The most popular infrastructure project to have been funded by Japan is the Delhi Metro. 2007 was declared as ‘India-Japan Friendship Year.’ This was a prelude to cooperation in defence and security related issues. The process started with a ‘Joint declaration on Security Cooperation between India and Japan’ on October 22, 2008, between the former Prime Minister Manmohan Singh’s and the then Prime Minister of Japan Taro Aso, during the former’s visit to Japan. The Declaration covered a whole range of issues like common commitment to democracy, open society, human rights and the rule of law; fighting terrorism; creating a comprehensive framework for the enhancement of security cooperation and so on. Briefly the maritime issues included are as follows:

  • India and Japan share common interest in the safety of SLOCs.
  • Affirming their common commitment to fight against terrorism and recognising that counter-terrorism efforts by India and Japan.
  • Information exchange and policy coordination on regional affairs in the Asia-Pacific region and in the long-term on strategic and global issues.
  • Navy-to-Navy staff talks.
  • The two Coast Guards will continue to promote cooperation to ensure maritime safety.
  • In relation to the safety of transport, Shipping Policy Forum will be conducted between Maritime Authorities and private sectors.
  • Disaster management.
  • Service-to-service exchanges including biateral and multilateral exercises.
  • Exchange of students and researchers from respective defence institutions.
  • Cooperation to develop Tsunami Disaster Map in India.

For implementing the above, India and Japan will develop an action plan with specific measures to advance security cooperation in the above areas and report to the Prime Ministers at an early date. Former US Secretary of State Hillary Clinton had urged New Delhi “not just to look East but also to engage East and act East as well.”

Prime Minister Shinzo Abe in an earlier tenure had propagated a doctrine of “confluence of two seas” and synergy among “maritime democracies” in Asia. India has been gradually building on it with basic measures like exchange of visit of naval officers, participating in each other’s maritime think tanks, Indian and Japanese navies jointly participating in multilateral exercises (Malabar series) and bilateral exercise (JIMEX12). Another Japanese initiative has been the multilateral effort bringing international coast guards together through the Regional Cooperation Agreement on Combating Piracy and Armed Robbery against Ships in Asia (ReCAAP).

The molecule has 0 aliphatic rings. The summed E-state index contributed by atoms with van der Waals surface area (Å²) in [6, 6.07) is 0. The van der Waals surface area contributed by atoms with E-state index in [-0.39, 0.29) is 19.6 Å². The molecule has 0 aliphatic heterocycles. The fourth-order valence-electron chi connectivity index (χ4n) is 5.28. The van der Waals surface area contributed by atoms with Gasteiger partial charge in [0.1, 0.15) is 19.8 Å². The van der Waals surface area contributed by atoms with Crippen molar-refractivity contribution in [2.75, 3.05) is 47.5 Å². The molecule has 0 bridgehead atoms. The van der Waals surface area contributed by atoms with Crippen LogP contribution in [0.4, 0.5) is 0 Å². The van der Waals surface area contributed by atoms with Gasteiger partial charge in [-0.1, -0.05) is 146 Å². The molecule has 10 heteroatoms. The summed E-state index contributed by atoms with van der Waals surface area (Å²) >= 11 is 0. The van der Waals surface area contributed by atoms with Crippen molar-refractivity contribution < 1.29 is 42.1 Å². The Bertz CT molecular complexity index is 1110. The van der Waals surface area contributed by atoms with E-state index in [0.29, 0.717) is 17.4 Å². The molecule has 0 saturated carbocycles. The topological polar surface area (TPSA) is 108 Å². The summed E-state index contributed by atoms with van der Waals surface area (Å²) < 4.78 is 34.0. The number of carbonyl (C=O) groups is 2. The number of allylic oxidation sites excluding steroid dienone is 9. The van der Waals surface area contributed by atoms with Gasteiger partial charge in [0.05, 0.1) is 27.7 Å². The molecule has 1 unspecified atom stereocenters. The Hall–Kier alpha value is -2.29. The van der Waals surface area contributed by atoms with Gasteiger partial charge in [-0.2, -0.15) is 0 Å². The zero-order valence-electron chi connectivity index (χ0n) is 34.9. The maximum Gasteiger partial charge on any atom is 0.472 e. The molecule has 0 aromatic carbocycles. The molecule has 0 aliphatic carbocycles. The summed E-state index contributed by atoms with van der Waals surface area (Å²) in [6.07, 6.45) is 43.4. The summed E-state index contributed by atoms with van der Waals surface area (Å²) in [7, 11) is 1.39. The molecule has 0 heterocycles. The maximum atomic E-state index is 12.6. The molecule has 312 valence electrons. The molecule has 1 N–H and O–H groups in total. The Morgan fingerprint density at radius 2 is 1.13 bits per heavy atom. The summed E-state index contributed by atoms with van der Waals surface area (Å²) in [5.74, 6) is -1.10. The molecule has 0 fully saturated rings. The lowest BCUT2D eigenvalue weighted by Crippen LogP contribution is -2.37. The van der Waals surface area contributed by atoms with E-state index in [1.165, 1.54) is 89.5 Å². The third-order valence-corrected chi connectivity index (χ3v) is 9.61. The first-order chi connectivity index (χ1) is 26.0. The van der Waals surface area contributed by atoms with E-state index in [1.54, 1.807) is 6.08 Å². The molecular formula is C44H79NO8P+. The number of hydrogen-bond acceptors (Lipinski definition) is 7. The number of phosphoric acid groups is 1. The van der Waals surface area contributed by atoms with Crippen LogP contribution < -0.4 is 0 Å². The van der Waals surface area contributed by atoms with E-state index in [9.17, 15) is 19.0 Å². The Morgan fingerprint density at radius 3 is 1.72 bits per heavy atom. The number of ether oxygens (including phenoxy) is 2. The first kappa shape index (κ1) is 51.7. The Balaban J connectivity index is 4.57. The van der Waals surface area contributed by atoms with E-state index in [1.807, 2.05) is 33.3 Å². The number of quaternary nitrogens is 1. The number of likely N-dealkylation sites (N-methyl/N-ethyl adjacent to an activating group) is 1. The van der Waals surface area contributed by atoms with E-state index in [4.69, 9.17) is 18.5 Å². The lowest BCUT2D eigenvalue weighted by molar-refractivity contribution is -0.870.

India Coast Guard has been participating in it and having regular exercises with Japan India is also planning to induct ShinMaywa’s amphibian aircraft US-2i which has figured in the talks with both the Prime Ministers. There is also scope for acquiring technology in defence electronics, space and AIPcapable Soryu class submarines as India is planning to design and manufacture six submarines indigenously but with foreign technology where required. In 2014 the Japanese Government promulgated a new defence export policy, lifting bans that had been in place for nearly 30 years. As inaugurated by the Abe administration, Japan’s new defence export policy offers huge opportunities for Indo-Japan defence industrial cooperation.

Recent Developments

During Prime Minister Narendra Modi’s visit to Japan in November 11, 2016, he told the reporters that, “Japan occupies an extremely high position in our foreign policy. The reason is Japan has played a very important role in the development and growth of India.” The development in maritime cooperation under Modi and Abe has progressed in a very visible manner. Both the Prime Ministers agreed to work harder to launch a “two-plus-two” security consultative framework involving their Foreign and Defence Ministers. Abe talked about a “Free and Open Indo-Pacific Strategy” and Modi welcomed Japan’s deepening engagements under this strategy. They also agreed to continue joint maritime exercises in addition to trilateral drills conducted with the US on a regular basis. The two leaders agreed to speed up discussions on the conditions for Japan to supply maritime search and rescue aircraft to India, a deal which is being discussed for many years.

India and Japan have previously outlined an interest in boosting infrastructure in the strategically located Andaman and Nicobar Islands. This includes plans for “smart islands” in the Indo-Pacific region but there is no clarity on the contours of these smart islands. Abe said it all when earlier he had stated that “the aim should be that sooner rather than later, Japan’s Navy and the Indian Navy are seamlessly interconnected.” India and Japan’s concerns and opportunities converge in the Indian Ocean and outward into the larger Indo-Pacific. India’s reach in the Indian Ocean region and cooperation with Japan provides India an opportunity to cast its footprint on the Indo-Pacific region.